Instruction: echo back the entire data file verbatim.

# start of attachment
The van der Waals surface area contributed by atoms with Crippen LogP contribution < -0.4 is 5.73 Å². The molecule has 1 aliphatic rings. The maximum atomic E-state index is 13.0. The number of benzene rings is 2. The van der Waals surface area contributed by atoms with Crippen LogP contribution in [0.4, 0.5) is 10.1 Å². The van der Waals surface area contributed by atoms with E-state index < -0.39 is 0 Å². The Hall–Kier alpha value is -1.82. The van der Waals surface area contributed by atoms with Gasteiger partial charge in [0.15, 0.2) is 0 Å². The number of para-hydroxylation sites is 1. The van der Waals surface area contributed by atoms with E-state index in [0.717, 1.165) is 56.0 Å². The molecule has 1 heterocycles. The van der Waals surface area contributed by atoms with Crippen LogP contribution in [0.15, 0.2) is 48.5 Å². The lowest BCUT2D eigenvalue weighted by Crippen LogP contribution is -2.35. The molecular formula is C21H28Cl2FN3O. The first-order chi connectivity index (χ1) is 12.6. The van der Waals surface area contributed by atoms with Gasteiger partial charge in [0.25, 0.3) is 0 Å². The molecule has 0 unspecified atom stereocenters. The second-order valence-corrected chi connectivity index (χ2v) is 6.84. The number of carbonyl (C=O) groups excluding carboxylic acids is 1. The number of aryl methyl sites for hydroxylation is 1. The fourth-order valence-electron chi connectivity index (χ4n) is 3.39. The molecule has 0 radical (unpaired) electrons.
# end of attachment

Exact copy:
The van der Waals surface area contributed by atoms with Crippen LogP contribution < -0.4 is 5.73 Å². The molecule has 1 aliphatic rings. The maximum atomic E-state index is 13.0. The number of benzene rings is 2. The van der Waals surface area contributed by atoms with Crippen LogP contribution in [0.4, 0.5) is 10.1 Å². The van der Waals surface area contributed by atoms with E-state index < -0.39 is 0 Å². The Hall–Kier alpha value is -1.82. The van der Waals surface area contributed by atoms with Gasteiger partial charge in [0.15, 0.2) is 0 Å². The number of para-hydroxylation sites is 1. The van der Waals surface area contributed by atoms with E-state index in [0.717, 1.165) is 56.0 Å². The molecule has 1 heterocycles. The van der Waals surface area contributed by atoms with Crippen LogP contribution in [0.15, 0.2) is 48.5 Å². The lowest BCUT2D eigenvalue weighted by Crippen LogP contribution is -2.35. The molecular formula is C21H28Cl2FN3O. The first-order chi connectivity index (χ1) is 12.6. The van der Waals surface area contributed by atoms with Gasteiger partial charge in [0.25, 0.3) is 0 Å². The molecule has 0 unspecified atom stereocenters. The second-order valence-corrected chi connectivity index (χ2v) is 6.84. The number of carbonyl (C=O) groups excluding carboxylic acids is 1. The number of aryl methyl sites for hydroxylation is 1. The fourth-order valence-electron chi connectivity index (χ4n) is 3.39. The molecule has 0 radical (unpaired) electrons.